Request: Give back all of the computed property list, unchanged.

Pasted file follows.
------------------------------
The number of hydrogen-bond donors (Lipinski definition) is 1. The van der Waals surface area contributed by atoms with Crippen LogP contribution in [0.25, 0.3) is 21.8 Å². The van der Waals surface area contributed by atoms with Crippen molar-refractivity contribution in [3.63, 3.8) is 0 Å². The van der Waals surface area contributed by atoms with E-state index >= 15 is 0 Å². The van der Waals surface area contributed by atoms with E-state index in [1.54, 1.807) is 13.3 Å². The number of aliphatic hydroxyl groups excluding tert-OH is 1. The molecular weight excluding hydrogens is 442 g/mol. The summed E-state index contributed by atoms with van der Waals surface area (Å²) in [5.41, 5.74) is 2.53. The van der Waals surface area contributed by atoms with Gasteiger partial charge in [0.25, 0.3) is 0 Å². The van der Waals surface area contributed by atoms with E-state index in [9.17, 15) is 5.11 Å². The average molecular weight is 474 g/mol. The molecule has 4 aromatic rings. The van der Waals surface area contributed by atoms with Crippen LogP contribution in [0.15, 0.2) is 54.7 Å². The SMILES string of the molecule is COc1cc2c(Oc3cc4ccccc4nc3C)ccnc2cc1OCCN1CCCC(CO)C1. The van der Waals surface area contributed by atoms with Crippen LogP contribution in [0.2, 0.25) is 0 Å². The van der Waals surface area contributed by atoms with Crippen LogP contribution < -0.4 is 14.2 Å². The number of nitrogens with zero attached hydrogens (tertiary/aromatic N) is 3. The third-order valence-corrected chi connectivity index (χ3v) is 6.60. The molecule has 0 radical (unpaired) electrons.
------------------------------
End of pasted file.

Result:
The number of hydrogen-bond donors (Lipinski definition) is 1. The van der Waals surface area contributed by atoms with Crippen LogP contribution in [0.25, 0.3) is 21.8 Å². The van der Waals surface area contributed by atoms with Crippen molar-refractivity contribution in [3.63, 3.8) is 0 Å². The van der Waals surface area contributed by atoms with E-state index >= 15 is 0 Å². The van der Waals surface area contributed by atoms with E-state index in [1.54, 1.807) is 13.3 Å². The number of aliphatic hydroxyl groups excluding tert-OH is 1. The molecular weight excluding hydrogens is 442 g/mol. The summed E-state index contributed by atoms with van der Waals surface area (Å²) in [5.41, 5.74) is 2.53. The van der Waals surface area contributed by atoms with Gasteiger partial charge in [0.25, 0.3) is 0 Å². The van der Waals surface area contributed by atoms with E-state index in [9.17, 15) is 5.11 Å². The average molecular weight is 474 g/mol. The molecule has 4 aromatic rings. The van der Waals surface area contributed by atoms with Crippen LogP contribution in [0.15, 0.2) is 54.7 Å². The SMILES string of the molecule is COc1cc2c(Oc3cc4ccccc4nc3C)ccnc2cc1OCCN1CCCC(CO)C1. The van der Waals surface area contributed by atoms with Crippen LogP contribution in [0.2, 0.25) is 0 Å². The van der Waals surface area contributed by atoms with Crippen LogP contribution < -0.4 is 14.2 Å². The number of nitrogens with zero attached hydrogens (tertiary/aromatic N) is 3. The third-order valence-corrected chi connectivity index (χ3v) is 6.60. The molecule has 0 radical (unpaired) electrons.